Indian Journal of Critical Care Medicine

Register      Login

SEARCH WITHIN CONTENT

FIND ARTICLE

Volume / Issue

Online First

Archive
Related articles

VOLUME 23 , ISSUE 7 ( July, 2019 ) > List of Articles

Original Article

Impact of Nursing Education on CLABSI Rates: An Experience from a Tertiary Care Hospital in Eastern India

Ranjita Acharya, Snigdha Ipsita

Keywords : Central line associated bloodstream infections, hand hygiene

Citation Information : Acharya R, Ipsita S. Impact of Nursing Education on CLABSI Rates: An Experience from a Tertiary Care Hospital in Eastern India. Indian J Crit Care Med 2019; 23 (7):316-319.

DOI: 10.5005/jp-journals-10071-23205

License: CC BY-NC 4.0

Published Online: 01-07-2019

Copyright Statement:  Copyright © 2019; Jaypee Brothers Medical Publishers (P) Ltd.


Abstract

Background and Aims: Central line associated bloodstream infections (CLABSI) have a higher incidence in the intensive care units of developing countries. Materials and Methods: The baseline CLABSI rate in intensive care unit (ICU) was evaluated for 6 months. An educational program for nurses on basic hand hygiene steps was conducted. Objective assessment tests were done to assess their knowledge and percentage of non-compliance with hand hygiene practice. CLABSI rate over the post-intervention 6 month period was assessed. Results: Thirty-four nurses were enrolled. The pre-intervention CLABSI rate was 12.5 per 1000 catheter days, pretest score15.9 +/- 3.35 and 53.4% opportunities for hand hygiene were missed. Post workshop, there was significant (p=0.02) decrease in CLABSI rate i.e. 8.6, improvement in test score17.76+/-2.1(p=0.011) and missed opportunities decreased to 33.75%. 6 months post intervention, percentage of noncompliance with hand hygiene practice were 51.75% and test score was 17 ± 2. Discussion: The effectiveness of educational program on hand hygiene compliance was reflected in the improvement of posttest score, reduced number of missed opportunities and reduction of CLABSI rates in ICU. The posttest scores and hand hygiene compliance, however, decreased 6 months post-intervention necessitating repeated feedbacks and reminders. Conclusion: Educational interventions on hand hygiene can have a significant impact in CLABSI control particularly in ICUs with a high infection rate and resource constraints.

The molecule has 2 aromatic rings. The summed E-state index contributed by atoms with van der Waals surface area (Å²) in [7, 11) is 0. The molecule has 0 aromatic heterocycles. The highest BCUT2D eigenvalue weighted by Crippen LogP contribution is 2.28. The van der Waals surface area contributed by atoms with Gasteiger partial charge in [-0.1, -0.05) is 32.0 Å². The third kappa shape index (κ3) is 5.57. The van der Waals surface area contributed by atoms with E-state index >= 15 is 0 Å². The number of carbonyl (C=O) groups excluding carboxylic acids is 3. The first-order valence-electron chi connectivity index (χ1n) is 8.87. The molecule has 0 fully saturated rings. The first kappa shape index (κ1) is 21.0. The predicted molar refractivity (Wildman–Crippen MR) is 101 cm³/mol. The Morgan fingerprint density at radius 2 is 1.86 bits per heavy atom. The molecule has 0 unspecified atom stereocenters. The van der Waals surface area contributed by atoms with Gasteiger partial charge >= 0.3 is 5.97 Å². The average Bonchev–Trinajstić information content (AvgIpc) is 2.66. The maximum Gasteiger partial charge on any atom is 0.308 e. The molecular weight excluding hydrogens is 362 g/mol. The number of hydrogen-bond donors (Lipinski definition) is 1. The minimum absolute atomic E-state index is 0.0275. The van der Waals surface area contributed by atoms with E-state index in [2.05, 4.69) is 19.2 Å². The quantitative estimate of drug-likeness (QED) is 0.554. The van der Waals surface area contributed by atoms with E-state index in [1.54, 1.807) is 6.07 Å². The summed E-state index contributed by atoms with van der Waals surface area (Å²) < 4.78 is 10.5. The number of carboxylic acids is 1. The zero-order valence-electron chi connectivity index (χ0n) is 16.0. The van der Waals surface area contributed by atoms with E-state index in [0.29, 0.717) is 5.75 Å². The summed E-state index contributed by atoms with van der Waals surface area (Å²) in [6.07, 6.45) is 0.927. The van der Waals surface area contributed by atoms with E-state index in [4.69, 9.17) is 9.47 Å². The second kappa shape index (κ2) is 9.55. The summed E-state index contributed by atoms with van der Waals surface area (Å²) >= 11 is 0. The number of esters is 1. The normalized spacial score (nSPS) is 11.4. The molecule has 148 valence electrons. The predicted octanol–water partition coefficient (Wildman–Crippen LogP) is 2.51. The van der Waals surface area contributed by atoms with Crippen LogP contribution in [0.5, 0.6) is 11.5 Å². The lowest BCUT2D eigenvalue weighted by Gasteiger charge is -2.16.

PDF Share
  1. Edwards JR, Peterson KD, Andrus ML, Tolson JS, Goulding JS, Dudeck MA, et al. National Healthcare Safety Network(NHSN) Report, data summary for 2006, issued June 2007.Am J Infect Control 2007;35:290–301.
  2. Vital signs: central line-associated blood stream infections-United States, 2001,2008 and 2009.MMWR Morb Mortal Wkly Rep 2011;60:243–248.
  3. Rosenthal VD. Central line associated bloodstream infections in limited resource countries: a review of literature. Clin Infect Dis 2009;49:1899–1907.
  4. Frasca D, Dayhot-Fizelier C, Mimoz O. Prevention of central venous catheter related infection in the intensive care unit. Crit Care 2010;14:212.
  5. Public Health Agency of Canada(2013).Hand hygiene practices in healthcare settings.
  6. Ellinson K, Haas JP, Aiello AE, Kusek L, Maragakis LL, Olmsted RN, et al. Society for Healthcare Epidemiology of America(SHEA): Strategies to prevent healthcare associated infections through hand hygiene. Infect Control Hosp Epidemiol 2014;35:937–960.
  7. Warren DK, Zack JE, Mayfield JL, Chen A, Prentice D, Fraser VJ et al. The effect of an education program on the incidence of central venous catheter associated bloodstream infection in a medical ICU, Chest 2004;126:1612–1618.
  8. https://www.cdc.gov/nhsn/pdfs/pscmanual/4psc_clabscurrent.pdf